سخنرانان ايراني در " انستيتو هوور" , شهرام چوبين, عباس ميلاني,آرش نراقي,
فاطمه حقيقت جو, مهرانگيز كار, پرديس مهدوي
۱۳۸۷ فروردین ۹, جمعه
The Office of Iranian Affairs (OIA) was created in early 2006 within the U.S. State Department's Bureau of Near East Affairs, apparently as part of an effort to channel funds to groups that could aid opposition factions within Iran. The OIA is often confused with and/or compared to the controversial Office of Special Plans (OSP), the neoconservative-led outfit in the Pentagon that was accused of supplying warped intelligence to the George W. Bush administration during the lead-up to the invasion of Iraq. But the OIA seems to have little resemblance to its Pentagon relative: it does not appear to have an intelligence interpretation role; it serves the State Department; and it is not under the control of core neoconservatives. However, as news about the relatively obscure OIA has gradually surfaced, it seems clear that it and the OSP share an important characteristic—both were meant to play a role in fomenting regime change in the Middle East.
The first hard news about the OIA emerged on March 3, 2006, when Adam Ereli, deputy spokesman for the State Department, responded to a reporter's question about the office. After confirming the creation of the office, Ereli said: "We have also created a number of new positions in the field—for Foreign Service officers to work on Iran-related issues. This comes in the context of the secretary's broader initiative regarding transformational diplomacy and is part of our overall effort to realign resources with policy priorities in recognition of a changing world, a world that is far different from the one for which we have been geared to deal for the last generation, really."
Regarding the "new positions in the field," Ereli said: "There will be a certain number here in Washington, in the Bureau of Near Eastern Affairs, where the Office of Iranian Affairs is located, as well as the Department of Human Rights and Labor, and to administer—and a lot of these will be—some of these positions will be involved with administering the $75 million that we hope to get from Congress to promote empowerment and democracy and flow of information and citizen exchanges in Iran, and others will be in the field to support these programs, as well as to get a better idea and a better handle of what's going on in Iran."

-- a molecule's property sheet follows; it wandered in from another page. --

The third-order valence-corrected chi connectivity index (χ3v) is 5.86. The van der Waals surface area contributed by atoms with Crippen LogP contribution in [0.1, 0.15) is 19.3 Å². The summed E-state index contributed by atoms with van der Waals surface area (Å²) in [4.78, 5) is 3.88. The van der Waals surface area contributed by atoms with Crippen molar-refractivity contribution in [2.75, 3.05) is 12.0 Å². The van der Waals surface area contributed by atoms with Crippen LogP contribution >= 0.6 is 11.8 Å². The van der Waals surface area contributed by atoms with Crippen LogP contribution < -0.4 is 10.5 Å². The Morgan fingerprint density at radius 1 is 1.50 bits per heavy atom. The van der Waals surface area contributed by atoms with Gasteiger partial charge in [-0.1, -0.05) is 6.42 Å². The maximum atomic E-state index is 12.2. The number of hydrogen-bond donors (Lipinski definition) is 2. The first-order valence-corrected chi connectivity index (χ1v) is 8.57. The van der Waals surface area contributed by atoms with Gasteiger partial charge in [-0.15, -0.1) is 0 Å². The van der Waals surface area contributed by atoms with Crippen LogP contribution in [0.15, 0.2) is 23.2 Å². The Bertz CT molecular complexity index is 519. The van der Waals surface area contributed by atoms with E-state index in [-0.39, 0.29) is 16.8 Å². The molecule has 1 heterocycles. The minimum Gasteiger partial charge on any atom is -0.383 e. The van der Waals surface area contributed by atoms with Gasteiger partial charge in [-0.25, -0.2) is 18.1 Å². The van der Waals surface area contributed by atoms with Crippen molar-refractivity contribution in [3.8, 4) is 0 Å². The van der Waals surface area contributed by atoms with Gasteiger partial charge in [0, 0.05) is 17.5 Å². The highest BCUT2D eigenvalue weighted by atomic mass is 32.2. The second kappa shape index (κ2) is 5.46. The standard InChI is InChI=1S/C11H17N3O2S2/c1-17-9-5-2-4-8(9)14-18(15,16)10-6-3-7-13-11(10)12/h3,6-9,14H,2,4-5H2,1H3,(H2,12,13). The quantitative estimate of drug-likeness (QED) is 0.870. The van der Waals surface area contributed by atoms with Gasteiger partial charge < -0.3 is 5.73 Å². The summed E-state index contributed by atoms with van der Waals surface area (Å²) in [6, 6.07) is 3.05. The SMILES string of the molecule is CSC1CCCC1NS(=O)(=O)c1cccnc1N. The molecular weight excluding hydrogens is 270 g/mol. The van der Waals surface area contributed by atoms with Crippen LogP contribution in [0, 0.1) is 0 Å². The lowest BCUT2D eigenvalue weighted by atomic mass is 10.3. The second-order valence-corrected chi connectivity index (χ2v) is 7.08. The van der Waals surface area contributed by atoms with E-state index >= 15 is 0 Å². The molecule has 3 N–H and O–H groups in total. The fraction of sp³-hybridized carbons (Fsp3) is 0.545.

Asked whether the new department will "bring in Iranian exiles," Ereli said: "The way I would look at this office, frankly, is—and this deployment is administering programs and conducting activities that are consistent with programs and activities that we do around the world. In other words, you've got an office that deals with, let's say, Russia. We've got programs in Russia, we've got money we spend with Russia, we've got exchanges with Russia, so you need people to run those programs, interact with NGOs and others. We're going to be doing the same thing with Iran. If you look at the rationale and the description of how we are going to spend the $75 million, that entails a certain amount of expertise, of labor, of engagement. And the other point to make here is that—look out over the long term. Iran is and is going to continue to be a very important country. We need to develop a cadre of Foreign Service officers who speak Farsi, who understand the region—not just Iran, but the region where Iran has influence and has reach—and understands Iran. So that's the logic of putting people out in the field, to use the language, to develop the on-the-ground expertise so that 10, 15, 20 years from now, we've got—just like we have Arab experts, just like we have—we used to have Soviet experts, we've got a cadre of Iran experts."
An unclassified State Department cable, dated March 6, 2006 and posted on the blog of the American Progress Action Fund, ThinkProgress.org, said that the office is part of an "initiative [that] will enhance our capacity to respond to the full spectrum of threats Iran poses, to reach out to the Iranian people to support their desire for freedom and democracy, over the long-term, reestablish a cadre of Iran experts within the Foreign Service. Additionally, these new positions are part of the Global Diplomatic Repositioning Strategy to support transformational diplomacy and the President's Freedom Agenda